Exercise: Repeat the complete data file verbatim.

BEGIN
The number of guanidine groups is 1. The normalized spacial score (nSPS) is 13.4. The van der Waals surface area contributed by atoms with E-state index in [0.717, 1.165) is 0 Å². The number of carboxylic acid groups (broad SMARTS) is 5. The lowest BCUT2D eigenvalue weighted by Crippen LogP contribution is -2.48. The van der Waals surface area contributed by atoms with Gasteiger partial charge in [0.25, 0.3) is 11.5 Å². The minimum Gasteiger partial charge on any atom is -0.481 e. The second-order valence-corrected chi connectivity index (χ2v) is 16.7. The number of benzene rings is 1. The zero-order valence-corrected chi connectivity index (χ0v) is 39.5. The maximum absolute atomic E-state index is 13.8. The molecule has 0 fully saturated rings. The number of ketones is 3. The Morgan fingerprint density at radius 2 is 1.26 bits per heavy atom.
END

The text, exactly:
The number of guanidine groups is 1. The normalized spacial score (nSPS) is 13.4. The van der Waals surface area contributed by atoms with E-state index in [0.717, 1.165) is 0 Å². The number of carboxylic acid groups (broad SMARTS) is 5. The lowest BCUT2D eigenvalue weighted by Crippen LogP contribution is -2.48. The van der Waals surface area contributed by atoms with Gasteiger partial charge in [0.25, 0.3) is 11.5 Å². The minimum Gasteiger partial charge on any atom is -0.481 e. The second-order valence-corrected chi connectivity index (χ2v) is 16.7. The number of benzene rings is 1. The zero-order valence-corrected chi connectivity index (χ0v) is 39.5. The maximum absolute atomic E-state index is 13.8. The molecule has 0 fully saturated rings. The number of ketones is 3. The Morgan fingerprint density at radius 2 is 1.26 bits per heavy atom.